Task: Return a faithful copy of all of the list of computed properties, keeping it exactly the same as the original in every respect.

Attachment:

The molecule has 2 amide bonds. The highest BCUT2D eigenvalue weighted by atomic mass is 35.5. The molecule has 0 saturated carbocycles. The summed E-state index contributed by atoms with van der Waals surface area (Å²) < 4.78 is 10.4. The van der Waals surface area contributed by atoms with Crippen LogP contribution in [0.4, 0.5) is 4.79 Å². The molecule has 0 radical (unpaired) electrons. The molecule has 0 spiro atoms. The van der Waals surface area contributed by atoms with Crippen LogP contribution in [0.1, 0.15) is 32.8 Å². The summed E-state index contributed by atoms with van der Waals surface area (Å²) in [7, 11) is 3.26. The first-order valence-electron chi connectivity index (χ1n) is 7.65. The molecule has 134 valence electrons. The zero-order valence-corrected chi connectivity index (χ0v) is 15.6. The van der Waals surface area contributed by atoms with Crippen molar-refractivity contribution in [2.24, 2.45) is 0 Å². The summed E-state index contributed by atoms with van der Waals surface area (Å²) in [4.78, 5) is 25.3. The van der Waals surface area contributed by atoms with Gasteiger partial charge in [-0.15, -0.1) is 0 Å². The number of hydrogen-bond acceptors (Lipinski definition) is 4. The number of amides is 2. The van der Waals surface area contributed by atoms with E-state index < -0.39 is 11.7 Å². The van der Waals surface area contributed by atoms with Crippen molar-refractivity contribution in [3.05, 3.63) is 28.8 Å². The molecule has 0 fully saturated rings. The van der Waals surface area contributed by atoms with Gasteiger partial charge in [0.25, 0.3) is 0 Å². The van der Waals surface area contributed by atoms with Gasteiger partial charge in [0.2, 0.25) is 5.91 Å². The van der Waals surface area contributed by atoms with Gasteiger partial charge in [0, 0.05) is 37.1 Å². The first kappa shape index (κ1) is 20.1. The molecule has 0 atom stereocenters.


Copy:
The molecule has 2 amide bonds. The highest BCUT2D eigenvalue weighted by atomic mass is 35.5. The molecule has 0 saturated carbocycles. The summed E-state index contributed by atoms with van der Waals surface area (Å²) < 4.78 is 10.4. The van der Waals surface area contributed by atoms with Crippen LogP contribution in [0.4, 0.5) is 4.79 Å². The molecule has 0 radical (unpaired) electrons. The molecule has 0 spiro atoms. The van der Waals surface area contributed by atoms with Crippen LogP contribution in [0.1, 0.15) is 32.8 Å². The summed E-state index contributed by atoms with van der Waals surface area (Å²) in [7, 11) is 3.26. The first-order valence-electron chi connectivity index (χ1n) is 7.65. The molecule has 134 valence electrons. The zero-order valence-corrected chi connectivity index (χ0v) is 15.6. The van der Waals surface area contributed by atoms with Crippen molar-refractivity contribution in [2.24, 2.45) is 0 Å². The summed E-state index contributed by atoms with van der Waals surface area (Å²) in [4.78, 5) is 25.3. The van der Waals surface area contributed by atoms with Gasteiger partial charge in [-0.15, -0.1) is 0 Å². The number of hydrogen-bond acceptors (Lipinski definition) is 4. The number of amides is 2. The van der Waals surface area contributed by atoms with E-state index < -0.39 is 11.7 Å². The van der Waals surface area contributed by atoms with Crippen molar-refractivity contribution in [3.05, 3.63) is 28.8 Å². The molecule has 0 fully saturated rings. The van der Waals surface area contributed by atoms with Gasteiger partial charge in [0.25, 0.3) is 0 Å². The van der Waals surface area contributed by atoms with Gasteiger partial charge in [0.2, 0.25) is 5.91 Å². The van der Waals surface area contributed by atoms with Gasteiger partial charge in [0, 0.05) is 37.1 Å². The first kappa shape index (κ1) is 20.1. The molecule has 0 atom stereocenters.